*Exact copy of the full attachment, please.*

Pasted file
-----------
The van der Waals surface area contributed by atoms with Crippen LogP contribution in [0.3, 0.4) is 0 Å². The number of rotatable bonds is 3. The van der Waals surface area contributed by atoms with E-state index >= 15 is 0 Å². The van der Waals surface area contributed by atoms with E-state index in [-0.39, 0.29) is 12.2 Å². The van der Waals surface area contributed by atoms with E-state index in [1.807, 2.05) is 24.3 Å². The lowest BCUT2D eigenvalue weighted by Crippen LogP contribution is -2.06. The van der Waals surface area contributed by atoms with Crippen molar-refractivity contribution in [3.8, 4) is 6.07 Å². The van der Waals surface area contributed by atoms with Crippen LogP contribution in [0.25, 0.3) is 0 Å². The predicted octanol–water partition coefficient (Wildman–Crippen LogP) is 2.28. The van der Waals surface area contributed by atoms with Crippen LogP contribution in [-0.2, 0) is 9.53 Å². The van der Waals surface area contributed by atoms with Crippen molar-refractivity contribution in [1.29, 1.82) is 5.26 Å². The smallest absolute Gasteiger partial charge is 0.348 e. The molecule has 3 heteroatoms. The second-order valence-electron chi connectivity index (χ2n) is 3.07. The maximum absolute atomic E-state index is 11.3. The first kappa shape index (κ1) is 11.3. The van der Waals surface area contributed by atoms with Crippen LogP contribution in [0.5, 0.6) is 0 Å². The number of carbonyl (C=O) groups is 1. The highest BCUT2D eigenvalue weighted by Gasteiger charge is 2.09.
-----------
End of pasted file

The van der Waals surface area contributed by atoms with Crippen LogP contribution in [0.3, 0.4) is 0 Å². The number of rotatable bonds is 3. The van der Waals surface area contributed by atoms with E-state index >= 15 is 0 Å². The van der Waals surface area contributed by atoms with E-state index in [-0.39, 0.29) is 12.2 Å². The van der Waals surface area contributed by atoms with E-state index in [1.807, 2.05) is 24.3 Å². The lowest BCUT2D eigenvalue weighted by Crippen LogP contribution is -2.06. The van der Waals surface area contributed by atoms with Crippen molar-refractivity contribution in [3.8, 4) is 6.07 Å². The van der Waals surface area contributed by atoms with Crippen LogP contribution in [0.25, 0.3) is 0 Å². The predicted octanol–water partition coefficient (Wildman–Crippen LogP) is 2.28. The van der Waals surface area contributed by atoms with Crippen LogP contribution in [-0.2, 0) is 9.53 Å². The van der Waals surface area contributed by atoms with Crippen molar-refractivity contribution in [1.29, 1.82) is 5.26 Å². The smallest absolute Gasteiger partial charge is 0.348 e. The molecule has 3 heteroatoms. The second-order valence-electron chi connectivity index (χ2n) is 3.07. The maximum absolute atomic E-state index is 11.3. The first kappa shape index (κ1) is 11.3. The van der Waals surface area contributed by atoms with Crippen LogP contribution in [0.5, 0.6) is 0 Å². The number of carbonyl (C=O) groups is 1. The highest BCUT2D eigenvalue weighted by Gasteiger charge is 2.09.